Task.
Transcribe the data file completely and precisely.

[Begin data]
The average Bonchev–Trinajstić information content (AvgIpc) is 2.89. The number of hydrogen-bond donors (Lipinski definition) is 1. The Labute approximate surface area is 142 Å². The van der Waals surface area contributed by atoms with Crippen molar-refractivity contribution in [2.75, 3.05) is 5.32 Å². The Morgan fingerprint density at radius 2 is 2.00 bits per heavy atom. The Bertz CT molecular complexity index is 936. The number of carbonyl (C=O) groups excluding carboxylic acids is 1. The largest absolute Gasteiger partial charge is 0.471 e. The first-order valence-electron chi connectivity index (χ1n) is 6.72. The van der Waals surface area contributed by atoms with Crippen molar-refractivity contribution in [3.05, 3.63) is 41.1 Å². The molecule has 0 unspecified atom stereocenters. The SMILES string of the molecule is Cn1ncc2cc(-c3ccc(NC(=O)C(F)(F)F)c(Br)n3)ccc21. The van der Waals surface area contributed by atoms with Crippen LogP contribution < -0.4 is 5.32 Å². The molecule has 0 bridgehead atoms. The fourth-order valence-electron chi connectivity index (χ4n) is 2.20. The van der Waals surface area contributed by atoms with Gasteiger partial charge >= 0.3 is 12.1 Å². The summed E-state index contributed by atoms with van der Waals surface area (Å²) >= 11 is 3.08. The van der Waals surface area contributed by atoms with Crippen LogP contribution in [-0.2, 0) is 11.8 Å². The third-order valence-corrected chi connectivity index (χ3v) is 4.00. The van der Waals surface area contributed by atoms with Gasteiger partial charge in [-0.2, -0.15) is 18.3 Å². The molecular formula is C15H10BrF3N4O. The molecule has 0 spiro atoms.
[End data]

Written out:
The average Bonchev–Trinajstić information content (AvgIpc) is 2.89. The number of hydrogen-bond donors (Lipinski definition) is 1. The Labute approximate surface area is 142 Å². The van der Waals surface area contributed by atoms with Crippen molar-refractivity contribution in [2.75, 3.05) is 5.32 Å². The Morgan fingerprint density at radius 2 is 2.00 bits per heavy atom. The Bertz CT molecular complexity index is 936. The number of carbonyl (C=O) groups excluding carboxylic acids is 1. The largest absolute Gasteiger partial charge is 0.471 e. The first-order valence-electron chi connectivity index (χ1n) is 6.72. The van der Waals surface area contributed by atoms with Crippen molar-refractivity contribution in [3.05, 3.63) is 41.1 Å². The molecule has 0 unspecified atom stereocenters. The SMILES string of the molecule is Cn1ncc2cc(-c3ccc(NC(=O)C(F)(F)F)c(Br)n3)ccc21. The van der Waals surface area contributed by atoms with Crippen LogP contribution < -0.4 is 5.32 Å². The molecule has 0 bridgehead atoms. The fourth-order valence-electron chi connectivity index (χ4n) is 2.20. The van der Waals surface area contributed by atoms with Gasteiger partial charge >= 0.3 is 12.1 Å². The summed E-state index contributed by atoms with van der Waals surface area (Å²) >= 11 is 3.08. The van der Waals surface area contributed by atoms with Crippen LogP contribution in [-0.2, 0) is 11.8 Å². The third-order valence-corrected chi connectivity index (χ3v) is 4.00. The van der Waals surface area contributed by atoms with Gasteiger partial charge in [-0.2, -0.15) is 18.3 Å². The molecular formula is C15H10BrF3N4O. The molecule has 0 spiro atoms.